After Birth: With Nate Parker’s ‘The Birth of a Nation,’ a page has decisively turned

The Birth of a Nation

FilmScene — opens Friday, Oct. 7 at 1 p.m.

A century after D.W. Griffith released The Birth of a Nation (1915), one of the most groundbreaking of all movies, as well as a classic of American racism, we now get Nate Parker’s The Birth of a Nation, an overwhelming, sympathetic portrayal of Nat Turner and his famous slave rebellion. When you watch Parker’s debut movie, and you definitely should (it opens at Filmscene on Friday, Oct. 7 and runs for at least two weeks; tickets $6.50-9), you feel that a page has finally and decisively been turned. D.W. Griffith paints the origin of the Klu Klux Klan in heroic terms, a way for the opposed white factions of the Civil War to reunite “in defense of their Aryan birthright.” Parker — who wrote, directed, and stars in this The Birth of a Nation — turns Griffith’s story inside-out, depicting how the harrowing daily violence used to perpetuate slavery radicalizes Nat Turner and his fellow slaves into an empowered consciousness of their destiny.

Nate Parker as Nat Turner in a video still from 'The Birth of a Nation.'
Nate Parker as Nat Turner in a video still from ‘The Birth of a Nation.’

The Birth of a Nation begins, in heroic fashion, with an African-tinged prophecy that young Nat Turner will grow up to be a great leader. We see him playing openly with the white boy who will one day be his master and also, crucially, learning to read the Bible. According to convention, the movie jump-cuts from his childhood promise to his compromised manhood. Despite his smarts, he’s forced to labor in the fields and, more humiliatingly, preach to other slaves about how God commands them to serve their masters.

After witnessing and enduring sickening abuse, he realizes his childhood promise by awakening to the liberating half of the Bible that promises vengeance for the downtrodden. God’s justice comes in the form of a slave rebellion in which Parker ensures that our satisfaction in the comeuppance outweighs, by just a little, our horror at the bloodshed. Though Turner’s revolt — as we all know, or ought to know — is violently quashed, Parker insists on a Hollywood ending: A boy who witnesses Turner’s hanging grows up to fight in the victorious Union army.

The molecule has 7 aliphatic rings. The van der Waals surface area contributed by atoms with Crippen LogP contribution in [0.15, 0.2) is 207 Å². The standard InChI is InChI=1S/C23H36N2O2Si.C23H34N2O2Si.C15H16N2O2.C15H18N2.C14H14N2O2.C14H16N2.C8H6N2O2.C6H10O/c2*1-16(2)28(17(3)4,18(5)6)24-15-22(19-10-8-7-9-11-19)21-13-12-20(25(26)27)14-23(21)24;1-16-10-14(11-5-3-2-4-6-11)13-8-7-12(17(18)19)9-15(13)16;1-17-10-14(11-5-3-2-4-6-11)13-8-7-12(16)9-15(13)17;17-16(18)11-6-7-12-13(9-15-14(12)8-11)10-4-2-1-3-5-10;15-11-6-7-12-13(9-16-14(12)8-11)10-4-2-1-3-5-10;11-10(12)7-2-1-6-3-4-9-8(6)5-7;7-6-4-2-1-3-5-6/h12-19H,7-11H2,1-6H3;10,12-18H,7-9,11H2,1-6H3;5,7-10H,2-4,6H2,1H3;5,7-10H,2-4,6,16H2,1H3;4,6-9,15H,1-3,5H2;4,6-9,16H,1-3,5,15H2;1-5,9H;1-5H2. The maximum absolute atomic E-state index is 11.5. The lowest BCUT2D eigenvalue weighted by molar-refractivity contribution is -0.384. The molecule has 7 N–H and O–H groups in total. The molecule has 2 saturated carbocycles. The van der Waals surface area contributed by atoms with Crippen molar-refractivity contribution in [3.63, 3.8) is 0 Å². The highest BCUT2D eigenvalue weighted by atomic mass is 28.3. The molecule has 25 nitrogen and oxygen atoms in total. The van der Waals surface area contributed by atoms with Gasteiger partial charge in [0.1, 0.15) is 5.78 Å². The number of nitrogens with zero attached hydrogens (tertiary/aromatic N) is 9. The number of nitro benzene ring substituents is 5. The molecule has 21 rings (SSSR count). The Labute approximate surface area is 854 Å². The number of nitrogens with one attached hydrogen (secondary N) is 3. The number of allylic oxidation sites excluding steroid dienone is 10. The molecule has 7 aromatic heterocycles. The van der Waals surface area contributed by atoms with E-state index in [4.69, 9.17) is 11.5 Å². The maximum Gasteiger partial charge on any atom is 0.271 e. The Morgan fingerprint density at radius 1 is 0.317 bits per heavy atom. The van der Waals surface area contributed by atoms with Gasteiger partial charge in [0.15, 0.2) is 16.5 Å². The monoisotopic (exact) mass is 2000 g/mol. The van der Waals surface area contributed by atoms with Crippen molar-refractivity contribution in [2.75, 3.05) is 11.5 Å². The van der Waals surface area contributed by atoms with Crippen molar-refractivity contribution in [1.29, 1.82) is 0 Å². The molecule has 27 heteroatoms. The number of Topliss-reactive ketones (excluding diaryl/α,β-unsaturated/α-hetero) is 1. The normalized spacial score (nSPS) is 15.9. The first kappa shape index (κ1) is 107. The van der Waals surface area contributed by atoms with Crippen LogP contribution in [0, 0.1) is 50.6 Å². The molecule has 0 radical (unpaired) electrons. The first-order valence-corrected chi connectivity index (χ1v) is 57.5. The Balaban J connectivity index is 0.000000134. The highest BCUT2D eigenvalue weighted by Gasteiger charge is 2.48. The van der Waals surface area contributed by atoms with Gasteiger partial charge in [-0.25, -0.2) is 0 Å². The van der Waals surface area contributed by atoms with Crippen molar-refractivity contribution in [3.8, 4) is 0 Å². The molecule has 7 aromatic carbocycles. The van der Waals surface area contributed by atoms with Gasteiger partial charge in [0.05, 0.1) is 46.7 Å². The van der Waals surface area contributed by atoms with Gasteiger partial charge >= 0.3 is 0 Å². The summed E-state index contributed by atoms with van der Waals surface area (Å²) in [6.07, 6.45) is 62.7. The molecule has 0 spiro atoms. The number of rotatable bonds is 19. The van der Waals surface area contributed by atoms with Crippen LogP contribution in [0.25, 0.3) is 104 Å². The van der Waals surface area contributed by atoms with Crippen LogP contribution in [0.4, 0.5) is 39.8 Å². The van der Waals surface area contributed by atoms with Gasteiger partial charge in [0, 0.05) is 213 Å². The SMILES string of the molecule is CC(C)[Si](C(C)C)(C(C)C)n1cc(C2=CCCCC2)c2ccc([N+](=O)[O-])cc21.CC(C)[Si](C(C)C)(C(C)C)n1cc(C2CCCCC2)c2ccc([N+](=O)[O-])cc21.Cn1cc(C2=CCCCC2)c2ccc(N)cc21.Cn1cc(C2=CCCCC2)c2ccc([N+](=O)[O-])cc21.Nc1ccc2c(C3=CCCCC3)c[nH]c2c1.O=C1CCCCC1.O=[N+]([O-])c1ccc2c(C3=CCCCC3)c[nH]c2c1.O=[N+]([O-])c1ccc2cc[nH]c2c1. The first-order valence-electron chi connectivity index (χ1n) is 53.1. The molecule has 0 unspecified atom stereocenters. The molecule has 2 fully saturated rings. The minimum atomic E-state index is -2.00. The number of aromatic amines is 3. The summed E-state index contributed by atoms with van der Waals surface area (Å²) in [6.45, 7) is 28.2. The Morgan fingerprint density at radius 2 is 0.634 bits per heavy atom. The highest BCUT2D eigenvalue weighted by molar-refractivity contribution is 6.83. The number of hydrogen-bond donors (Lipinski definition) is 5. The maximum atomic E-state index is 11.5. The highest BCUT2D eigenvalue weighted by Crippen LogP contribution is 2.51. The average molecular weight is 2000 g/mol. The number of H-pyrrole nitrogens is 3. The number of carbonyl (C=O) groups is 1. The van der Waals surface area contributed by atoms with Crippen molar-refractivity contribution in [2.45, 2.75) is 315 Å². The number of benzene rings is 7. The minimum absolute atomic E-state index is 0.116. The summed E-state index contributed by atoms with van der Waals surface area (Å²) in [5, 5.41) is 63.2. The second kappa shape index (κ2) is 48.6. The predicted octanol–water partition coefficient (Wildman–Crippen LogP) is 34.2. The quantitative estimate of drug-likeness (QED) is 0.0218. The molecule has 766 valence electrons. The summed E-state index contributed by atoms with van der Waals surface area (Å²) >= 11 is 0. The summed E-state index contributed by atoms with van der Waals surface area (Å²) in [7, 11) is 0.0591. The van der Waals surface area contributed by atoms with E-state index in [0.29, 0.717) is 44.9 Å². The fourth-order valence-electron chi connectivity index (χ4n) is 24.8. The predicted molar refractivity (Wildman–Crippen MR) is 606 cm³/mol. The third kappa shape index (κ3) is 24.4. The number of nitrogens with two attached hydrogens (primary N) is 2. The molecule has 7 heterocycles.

As notoriously liberal as Hollywood is, it’s always had a fraught relationship to black America, precisely because it’s so deeply plugged into the dominant fantasy life of our country. With a few exceptions, black experience is whitewashed altogether from Hollywood movies (and, notoriously, the Oscars) or else portrayed in perfunctory, if not downright racist, ways.

Parker is hardly sui generis; he follows in a long line of great directors who turn the camera on the realities of black lives (Charles Burnett, Haile Gerima, Spike Lee, John Singleton, Steve McQueen — to name just a few). But I’m not sure that I’ve ever seen a movie that so channels the violence and humiliations of racism into the justice narrative at the core of the American psyche. By comparison, Django Unchained is child’s play.

Parker’s debut isn’t perfect. I find the final violent persona of Nat Turner slightly underdeveloped, and the film’s male-female relationships are a bit pat. But its flaws are overwhelmed by its narrative drive, nuanced performances and sense of purpose. The movie is particularly superb in its evocation of the unrelenting humiliations of our peculiar institution. Parker shows that even the most decent master had to perpetuate a constant climate of fear, violence and dehumanization. Moreover, such “decent” terrorists were rare. The institution of slavery gave free rein to humanity’s sadistic impulses.

FilmScene, The Birth of a Nation
The revolt begins — video still from ‘The Birth of a Nation’

As you may know, The Birth of a Nation arrives under a cloud. Nate Parker and his friend Jean Celestin, a collaborator on the movie, were accused of raping a fellow student at Penn State in 1999. Parker was acquitted. Celestin was convicted, but then charges were dropped on appeal. In 2012, the accuser committed suicide. The recent coming-to-light of this story has made some uncomfortable about the movie itself — including one of its stars.

I don’t know what happened. I do know that great art is sometimes made by deeply flawed people. For instance, D.W. Griffith. I also know Parker has taken the tools and storyline of the movie blockbuster, originally forged by Griffith, and used them to excoriate racism rather than to perpetuate it.

Scott Samuelson teaches at Kirkwood Community College and is author of ‘The Deepest Human Life: An Introduction to Philosophy for Everyone.’

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